Since the dream, I am trying to embrace the transformation. I am trying to own it by telling myself that I get to make my self over – no one else has the power to do it but me. It’ll be sucky hard, but if I can do it myself, I can make my self in the image of how I want it to be, not how others desire it. This, if I can do it openly and honestly, could be a powerful lesson for the tot.


If I hadn’t made me, I would’ve been made somehow..
If I hadn’t assembled myself, I’d have fallen apart by now…

You should make amends with you,
If only for better health.
But if you really want to live,
Why not try, and make yourself?
Incubus “Make Yourself”


*For the record, here is my birth plan. It’s a rough draft.

Plan: repeat c-section. Desired outcome: live mama, live baby. Extra goodness/ Ideal outcome: healthy mama, healthy baby.


  1. KLee says

    I think that birth is scary. For your *first* birth, it’s very scary because you have no scope of the pain, or of how your life will change. People can tell you all they want, but it’s one of those things that you have to experience for yourself. For second (and more) births, you know about the pain aspect, but each case is different. There may be things this time that you didn’t have last time, and you have to deal with that.

    I think that you’re doing all the right things. You’re readying things for the baby, you’ve talked to the Tot about the impending birth, you’ve got your birth plan laid out. I think your dream means what you think it does — you are anxious about how to be the mother of two kids. One, you’ve got down. Two is harder, I would imagine, because YOU have all the listlessness of just having a baby, plus an active child who still needs you and goes from morning to night. I think that your dream is just a manifestation of your anxiety at the unknown.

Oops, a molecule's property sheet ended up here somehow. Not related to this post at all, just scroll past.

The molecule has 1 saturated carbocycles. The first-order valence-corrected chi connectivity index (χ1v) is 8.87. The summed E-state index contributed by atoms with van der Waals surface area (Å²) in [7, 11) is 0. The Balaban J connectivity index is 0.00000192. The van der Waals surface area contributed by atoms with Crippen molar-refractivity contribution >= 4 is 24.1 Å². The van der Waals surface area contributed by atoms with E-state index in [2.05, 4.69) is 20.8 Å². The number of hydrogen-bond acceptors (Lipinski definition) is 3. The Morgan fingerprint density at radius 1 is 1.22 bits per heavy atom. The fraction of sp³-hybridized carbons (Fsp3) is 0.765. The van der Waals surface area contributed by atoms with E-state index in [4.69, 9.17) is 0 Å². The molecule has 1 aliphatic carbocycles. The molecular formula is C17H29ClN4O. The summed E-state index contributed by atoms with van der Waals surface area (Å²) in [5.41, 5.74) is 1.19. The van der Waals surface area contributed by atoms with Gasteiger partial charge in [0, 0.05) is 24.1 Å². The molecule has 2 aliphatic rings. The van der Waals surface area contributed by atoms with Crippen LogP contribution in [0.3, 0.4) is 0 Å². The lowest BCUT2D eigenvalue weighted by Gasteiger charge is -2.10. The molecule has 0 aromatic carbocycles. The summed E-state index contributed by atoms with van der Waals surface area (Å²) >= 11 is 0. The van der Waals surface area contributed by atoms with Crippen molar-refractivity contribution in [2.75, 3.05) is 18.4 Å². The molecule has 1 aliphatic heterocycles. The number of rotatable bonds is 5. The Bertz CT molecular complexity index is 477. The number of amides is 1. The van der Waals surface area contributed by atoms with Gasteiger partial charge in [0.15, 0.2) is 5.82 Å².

My only comment is that it’s strange how, in dreams, things seem so rational to us. Like suicide is a viable option, one that HG sees no reason to try and talk you out of. I can’t really say much, because I have very odd Ray Bradbury-esque dreams where everyone is a colored shape. Our subconscious is truly bizarre sometimes.

    July 18th, 2008 | #

  2. admin says

    I guess I should clarify the suicide thing. In my dream, I knew I wouldn’t actually remain dead. I knew that I had to die in order, I guess, to be reborn into my new self. The suicide was a passage only. The only thing I can make out of the choice of hanging over other methods is that I wouldn’t poison myself (it would hurt the baby – like dying itself wasn’t such a big deal?) and I wouldn’t choose something that would damage my body too much (I needed it for later).

    I think you’re right, KLee. I tend to have more vivid dreams to release the anxiety I keep bottled up all day every day. A big piece of that anxiety *is* wondering how I’ll be a mother to two children, and another big piece of the anxiety is worry over the separation between me and the tot. It will no longer be just the three of us, and that is scary. I love my little family, ya know?

    Also, at this point, I’d take the colored shape/ Bradbury dreams. Soooo much easier to shake off in the morning, I’d guess.

    July 18th, 2008 | #

  3. BabyShrink says

    I just discovered this post. Wow, girl. Good for you. Did you know that reporting very disturbing pregnancy dreams is associated with LESS postpartum depression later on? Isn’t that interesting? I think it’s because you are processing the HUGE changes as you go along, in an unconsious/conscious way, instead of being blindsided by them after the baby is born. I am in touch with an Israeli researcher on the subject, and hope to report more about it soon. But again; amazing dream, amazing interpretation, and amazing post.

    August 2nd, 2008 | #

  4. admin says

    Thanks, Dr. Heather. I do hope you’re right about the PPD, too.

    August 3rd, 2008 | #